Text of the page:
"When you say, ‘if marriage is about love and commitment, and that human beings believe in treating others the way you want to be treated, would you ever want to be told it’s illegal to marry the person you love?’" asks Carlbom rhetorically. "And very quickly, people come to the realization, they go on a journey — that, no, they wouldn’t want to be treated differently than they treat other people."
In addition to these effective messaging strategies, Almeida, a veteran of numerous political campaigns, notes that there was something special about the Minnesota effort.
"One of the very unique features of this [campaign] was the culture of abundance that we lived with," she says. "When we would invite 25 people to a function, 80 people would come. We would plan for 100 people to come to something, and 300 would show up. We would have 20 phones available for phone banking, and 45 people would show up, and sit on the floor with their list and their cell phone, making the calls."
After Minnesota voters rejected Amendment 1 in November 2012, Carlbom and his numerous coalition partners at MN United quickly shifted gears, transforming the issue-based campaign into a focused legislative effort to establish marriage equality in Minnesota.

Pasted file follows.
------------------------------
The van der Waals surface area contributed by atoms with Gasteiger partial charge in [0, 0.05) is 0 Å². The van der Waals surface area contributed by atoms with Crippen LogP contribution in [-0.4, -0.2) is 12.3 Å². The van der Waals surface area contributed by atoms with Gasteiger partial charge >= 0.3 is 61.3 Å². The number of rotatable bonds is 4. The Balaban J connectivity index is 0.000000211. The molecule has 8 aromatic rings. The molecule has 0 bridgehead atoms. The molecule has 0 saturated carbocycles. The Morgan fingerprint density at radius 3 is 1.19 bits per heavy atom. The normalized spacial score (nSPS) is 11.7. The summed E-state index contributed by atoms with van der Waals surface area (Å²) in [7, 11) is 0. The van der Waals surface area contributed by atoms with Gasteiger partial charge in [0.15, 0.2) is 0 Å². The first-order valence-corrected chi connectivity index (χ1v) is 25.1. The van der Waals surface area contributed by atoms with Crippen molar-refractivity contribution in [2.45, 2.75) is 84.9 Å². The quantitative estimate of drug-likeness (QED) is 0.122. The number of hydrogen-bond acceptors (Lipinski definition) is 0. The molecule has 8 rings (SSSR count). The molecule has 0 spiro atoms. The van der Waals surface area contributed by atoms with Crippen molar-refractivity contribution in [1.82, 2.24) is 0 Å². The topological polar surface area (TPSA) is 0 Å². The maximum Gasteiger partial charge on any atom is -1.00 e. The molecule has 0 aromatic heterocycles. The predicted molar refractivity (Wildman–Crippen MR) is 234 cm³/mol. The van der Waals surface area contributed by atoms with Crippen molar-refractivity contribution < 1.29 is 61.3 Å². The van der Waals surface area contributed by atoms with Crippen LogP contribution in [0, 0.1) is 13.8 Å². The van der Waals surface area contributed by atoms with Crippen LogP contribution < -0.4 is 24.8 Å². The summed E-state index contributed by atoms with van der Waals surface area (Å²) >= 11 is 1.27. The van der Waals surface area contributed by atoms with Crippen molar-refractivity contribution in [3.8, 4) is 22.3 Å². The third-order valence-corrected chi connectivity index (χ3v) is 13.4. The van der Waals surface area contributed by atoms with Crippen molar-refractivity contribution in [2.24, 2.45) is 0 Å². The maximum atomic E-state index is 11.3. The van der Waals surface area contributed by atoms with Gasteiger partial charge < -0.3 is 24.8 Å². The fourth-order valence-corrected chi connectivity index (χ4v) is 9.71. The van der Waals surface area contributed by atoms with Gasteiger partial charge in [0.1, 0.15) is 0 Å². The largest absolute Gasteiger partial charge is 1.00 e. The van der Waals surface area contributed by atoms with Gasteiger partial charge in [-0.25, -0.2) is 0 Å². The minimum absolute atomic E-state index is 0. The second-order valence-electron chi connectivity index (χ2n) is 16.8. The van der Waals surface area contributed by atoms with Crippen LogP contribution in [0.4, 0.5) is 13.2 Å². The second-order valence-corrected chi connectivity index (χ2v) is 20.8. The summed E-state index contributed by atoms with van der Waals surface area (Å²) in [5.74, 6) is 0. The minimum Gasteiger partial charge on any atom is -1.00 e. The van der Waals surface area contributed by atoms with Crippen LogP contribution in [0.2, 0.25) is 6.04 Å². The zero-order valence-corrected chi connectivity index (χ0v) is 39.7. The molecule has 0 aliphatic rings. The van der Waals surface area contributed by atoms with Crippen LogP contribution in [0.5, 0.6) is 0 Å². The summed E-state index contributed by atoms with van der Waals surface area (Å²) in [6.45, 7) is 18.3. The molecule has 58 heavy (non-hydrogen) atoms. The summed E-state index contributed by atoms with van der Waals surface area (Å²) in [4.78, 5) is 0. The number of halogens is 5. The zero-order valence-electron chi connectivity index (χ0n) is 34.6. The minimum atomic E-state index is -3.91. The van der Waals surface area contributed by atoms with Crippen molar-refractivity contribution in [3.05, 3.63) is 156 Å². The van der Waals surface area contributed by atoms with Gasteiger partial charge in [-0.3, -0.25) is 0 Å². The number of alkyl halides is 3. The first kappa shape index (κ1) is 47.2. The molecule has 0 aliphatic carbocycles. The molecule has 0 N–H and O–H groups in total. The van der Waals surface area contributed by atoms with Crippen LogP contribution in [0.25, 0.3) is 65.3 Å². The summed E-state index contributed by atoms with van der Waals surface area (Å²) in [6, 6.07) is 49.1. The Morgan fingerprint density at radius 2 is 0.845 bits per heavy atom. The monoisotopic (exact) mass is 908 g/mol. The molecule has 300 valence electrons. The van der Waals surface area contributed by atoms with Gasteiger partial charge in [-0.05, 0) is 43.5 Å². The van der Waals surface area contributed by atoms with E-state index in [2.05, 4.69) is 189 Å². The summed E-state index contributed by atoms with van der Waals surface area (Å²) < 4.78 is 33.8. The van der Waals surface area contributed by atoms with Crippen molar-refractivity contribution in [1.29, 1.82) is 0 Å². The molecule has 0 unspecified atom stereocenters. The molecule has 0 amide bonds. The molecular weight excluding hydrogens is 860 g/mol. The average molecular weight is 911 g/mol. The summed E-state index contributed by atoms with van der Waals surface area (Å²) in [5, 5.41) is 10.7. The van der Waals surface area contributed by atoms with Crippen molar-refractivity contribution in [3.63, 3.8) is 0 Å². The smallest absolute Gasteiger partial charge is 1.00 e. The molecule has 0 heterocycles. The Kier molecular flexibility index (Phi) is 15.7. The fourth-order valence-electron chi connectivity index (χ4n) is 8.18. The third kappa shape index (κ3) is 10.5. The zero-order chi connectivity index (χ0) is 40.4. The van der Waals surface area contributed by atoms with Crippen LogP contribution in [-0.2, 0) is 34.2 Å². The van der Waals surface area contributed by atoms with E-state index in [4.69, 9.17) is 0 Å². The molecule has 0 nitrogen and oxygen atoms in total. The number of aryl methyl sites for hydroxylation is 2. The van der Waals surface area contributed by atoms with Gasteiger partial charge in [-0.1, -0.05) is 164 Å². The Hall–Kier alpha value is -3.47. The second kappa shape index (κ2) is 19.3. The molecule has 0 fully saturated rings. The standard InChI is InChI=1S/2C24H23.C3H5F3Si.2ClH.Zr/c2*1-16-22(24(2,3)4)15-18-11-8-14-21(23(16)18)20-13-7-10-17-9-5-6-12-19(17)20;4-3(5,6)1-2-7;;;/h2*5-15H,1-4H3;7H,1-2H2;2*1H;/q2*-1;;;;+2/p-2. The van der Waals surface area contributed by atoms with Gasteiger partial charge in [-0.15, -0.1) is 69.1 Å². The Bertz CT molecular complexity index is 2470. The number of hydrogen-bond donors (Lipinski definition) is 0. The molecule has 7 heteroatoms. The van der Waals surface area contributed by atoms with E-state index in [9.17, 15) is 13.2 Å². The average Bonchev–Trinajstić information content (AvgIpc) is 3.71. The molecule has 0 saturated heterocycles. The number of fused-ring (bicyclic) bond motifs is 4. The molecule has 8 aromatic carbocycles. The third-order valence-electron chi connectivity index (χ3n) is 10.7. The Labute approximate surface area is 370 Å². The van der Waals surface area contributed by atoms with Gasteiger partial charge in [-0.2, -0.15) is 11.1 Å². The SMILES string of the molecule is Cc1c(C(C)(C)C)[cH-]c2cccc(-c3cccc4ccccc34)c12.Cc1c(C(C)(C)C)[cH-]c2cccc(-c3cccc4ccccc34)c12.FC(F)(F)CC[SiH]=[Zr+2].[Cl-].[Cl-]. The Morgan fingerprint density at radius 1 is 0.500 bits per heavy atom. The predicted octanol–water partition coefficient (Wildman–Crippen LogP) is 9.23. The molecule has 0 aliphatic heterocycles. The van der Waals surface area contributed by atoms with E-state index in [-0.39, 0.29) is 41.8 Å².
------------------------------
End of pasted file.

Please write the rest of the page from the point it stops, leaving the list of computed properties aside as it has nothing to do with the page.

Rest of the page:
"We went from having this natural conversation with Minnesotans, one-on-one, to all of the sudden making sure that those same Minnesotans were having conversations with their legislators," explains Carlbom of the rhetorical shift. "So what we did, essentially, is we took the conversation that was directed at our friends, neighbors, family members, coworkers, and then we trained our supporters to direct that conversation to the legislators."
And just as they had with everyday Minnesotan constituents, those conversations made an impact with legislators.